Professional Caregiver Burnout with Patients in Minimally Conscious State

Professional Caregiver Burnout with Patients in Minimally Conscious State

A brief summary of current research.

Burnout in Healthcare Workers Managing Chronic Patients with Disorders of Consciousness

Gosseries, O, Demertzi, A, Ledoux, D, Bruno, M-A, Vanhaudenhuyse, A, Thibaut, A, Laureys, S & Schnakers, C (2012), Brain Injury, Vol. 26 (12), pp. 1493-1499.

Researchers in this study found burnout, emotional exhaustion, and depersonalization (a sense of detachment) among professional caregivers managing patients with severe brain injury. Preventing burnout is essential to promote quality care for these challenging patients.

Find out more.

Posted on BrainLine January 7, 2013

Comments

Yes. Caregivers can experience all of these emotions, and many times they aren't even aware of it, because of their attention to care. If you represent an assisted living or other care facility, you need to train your team to look for these signs. Regardless, if you work for a care facility and look after residents or you are taking care of a loved one at home, you need to stay mentally and physically fit to continue doing your job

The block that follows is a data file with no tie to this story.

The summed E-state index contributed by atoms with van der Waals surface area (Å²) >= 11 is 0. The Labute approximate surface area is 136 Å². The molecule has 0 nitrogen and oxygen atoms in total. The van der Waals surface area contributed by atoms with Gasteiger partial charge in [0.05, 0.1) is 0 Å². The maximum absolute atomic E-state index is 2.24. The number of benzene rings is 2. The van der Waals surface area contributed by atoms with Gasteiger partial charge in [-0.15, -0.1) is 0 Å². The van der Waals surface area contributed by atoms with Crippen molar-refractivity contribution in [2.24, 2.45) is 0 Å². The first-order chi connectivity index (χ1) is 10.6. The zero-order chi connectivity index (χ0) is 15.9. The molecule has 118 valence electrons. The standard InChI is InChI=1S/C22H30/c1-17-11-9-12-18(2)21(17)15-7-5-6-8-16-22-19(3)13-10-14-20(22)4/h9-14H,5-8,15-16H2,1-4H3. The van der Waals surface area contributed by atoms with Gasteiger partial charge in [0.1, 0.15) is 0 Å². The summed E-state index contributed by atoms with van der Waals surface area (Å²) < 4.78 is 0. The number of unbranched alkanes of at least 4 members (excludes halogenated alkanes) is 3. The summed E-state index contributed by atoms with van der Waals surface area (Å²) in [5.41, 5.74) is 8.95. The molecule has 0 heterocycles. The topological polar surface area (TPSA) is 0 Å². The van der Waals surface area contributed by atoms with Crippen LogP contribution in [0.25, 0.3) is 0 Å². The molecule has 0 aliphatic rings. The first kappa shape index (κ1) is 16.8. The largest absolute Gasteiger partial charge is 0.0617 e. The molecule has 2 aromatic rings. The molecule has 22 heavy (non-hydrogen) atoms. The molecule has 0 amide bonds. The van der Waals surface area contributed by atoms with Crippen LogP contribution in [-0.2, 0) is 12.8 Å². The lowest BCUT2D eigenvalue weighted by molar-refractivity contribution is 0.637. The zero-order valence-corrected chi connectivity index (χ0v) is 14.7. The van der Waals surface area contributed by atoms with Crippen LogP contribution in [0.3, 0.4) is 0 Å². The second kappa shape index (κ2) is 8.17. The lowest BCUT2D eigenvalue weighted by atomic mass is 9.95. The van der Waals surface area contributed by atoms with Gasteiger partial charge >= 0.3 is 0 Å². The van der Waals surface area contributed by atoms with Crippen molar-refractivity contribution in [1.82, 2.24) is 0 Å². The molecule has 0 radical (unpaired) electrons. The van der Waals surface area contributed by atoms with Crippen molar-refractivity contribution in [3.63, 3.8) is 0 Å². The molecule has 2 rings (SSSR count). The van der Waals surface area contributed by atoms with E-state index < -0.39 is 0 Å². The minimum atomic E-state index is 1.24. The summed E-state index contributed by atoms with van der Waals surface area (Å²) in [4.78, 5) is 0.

VA has a program called the Aid and Attendance program to provide financial assistance for patients at home, this could help you hire someone to help. It takes a few months to begin and complete the process. Here is the link http://www.benefits.va.gov/pension/aid_attendance_housebound.asp

single caregiver for three years and no help from family in other states.  No money for outside help. No time to raise children, because TBI husband is a third child. What are some options to get help?  TBI patient is 100% VA, but VA hasn't helped yet. 

The burnout phenomenon is all too common for both professional and non-professional caregivers. For family members, burnout can be especially hard as accompanied by confusing thoughts of guilt, stress, and denial. Many caregivers aren’t aware that assisted living communities offer short-term overnight stays for seniors who need assistance with daily living. This service, called respite care, allows family caregivers to travel, run errands or just have some much needed alone-time without worrying about their older loved ones’ well-being. To read more about respite care, receive caregiver tips and information, or to find a respite community near you, visit http://www.aplaceformom.com/respite-care
Never could find out how to get a caretaker paid for.... wish I could get some $$ to help me pay for mine

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